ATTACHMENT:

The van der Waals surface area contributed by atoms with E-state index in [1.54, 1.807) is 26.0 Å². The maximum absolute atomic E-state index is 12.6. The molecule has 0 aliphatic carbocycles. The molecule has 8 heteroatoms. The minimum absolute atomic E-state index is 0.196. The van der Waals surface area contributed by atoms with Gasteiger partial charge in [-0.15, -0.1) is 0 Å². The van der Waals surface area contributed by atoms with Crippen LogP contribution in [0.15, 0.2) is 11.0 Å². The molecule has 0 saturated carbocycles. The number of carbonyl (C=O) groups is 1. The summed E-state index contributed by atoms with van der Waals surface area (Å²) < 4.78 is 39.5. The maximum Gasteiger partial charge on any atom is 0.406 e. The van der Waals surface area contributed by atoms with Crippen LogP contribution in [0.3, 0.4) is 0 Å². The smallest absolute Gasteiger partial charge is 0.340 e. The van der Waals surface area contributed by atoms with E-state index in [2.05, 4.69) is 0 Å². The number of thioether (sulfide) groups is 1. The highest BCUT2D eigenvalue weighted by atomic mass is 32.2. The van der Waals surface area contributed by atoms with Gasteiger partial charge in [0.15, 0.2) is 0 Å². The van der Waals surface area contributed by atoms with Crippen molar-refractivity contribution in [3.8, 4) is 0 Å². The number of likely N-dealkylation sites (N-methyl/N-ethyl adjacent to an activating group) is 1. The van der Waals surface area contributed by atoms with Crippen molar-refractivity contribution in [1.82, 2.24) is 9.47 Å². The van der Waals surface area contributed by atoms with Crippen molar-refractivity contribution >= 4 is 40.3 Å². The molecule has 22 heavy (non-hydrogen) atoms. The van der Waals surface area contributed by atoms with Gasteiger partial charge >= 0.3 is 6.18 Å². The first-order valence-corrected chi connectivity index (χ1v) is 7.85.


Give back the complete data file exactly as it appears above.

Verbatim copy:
The van der Waals surface area contributed by atoms with E-state index in [1.54, 1.807) is 26.0 Å². The maximum absolute atomic E-state index is 12.6. The molecule has 0 aliphatic carbocycles. The molecule has 8 heteroatoms. The minimum absolute atomic E-state index is 0.196. The van der Waals surface area contributed by atoms with Gasteiger partial charge in [-0.15, -0.1) is 0 Å². The van der Waals surface area contributed by atoms with Crippen LogP contribution in [0.15, 0.2) is 11.0 Å². The molecule has 0 saturated carbocycles. The number of carbonyl (C=O) groups is 1. The summed E-state index contributed by atoms with van der Waals surface area (Å²) < 4.78 is 39.5. The maximum Gasteiger partial charge on any atom is 0.406 e. The van der Waals surface area contributed by atoms with Crippen LogP contribution in [0.3, 0.4) is 0 Å². The smallest absolute Gasteiger partial charge is 0.340 e. The van der Waals surface area contributed by atoms with E-state index in [2.05, 4.69) is 0 Å². The number of thioether (sulfide) groups is 1. The highest BCUT2D eigenvalue weighted by atomic mass is 32.2. The van der Waals surface area contributed by atoms with Gasteiger partial charge in [0.15, 0.2) is 0 Å². The van der Waals surface area contributed by atoms with Crippen molar-refractivity contribution in [3.8, 4) is 0 Å². The number of likely N-dealkylation sites (N-methyl/N-ethyl adjacent to an activating group) is 1. The van der Waals surface area contributed by atoms with Crippen molar-refractivity contribution in [1.82, 2.24) is 9.47 Å². The van der Waals surface area contributed by atoms with Crippen molar-refractivity contribution >= 4 is 40.3 Å². The molecule has 22 heavy (non-hydrogen) atoms. The van der Waals surface area contributed by atoms with Gasteiger partial charge >= 0.3 is 6.18 Å². The first-order valence-corrected chi connectivity index (χ1v) is 7.85.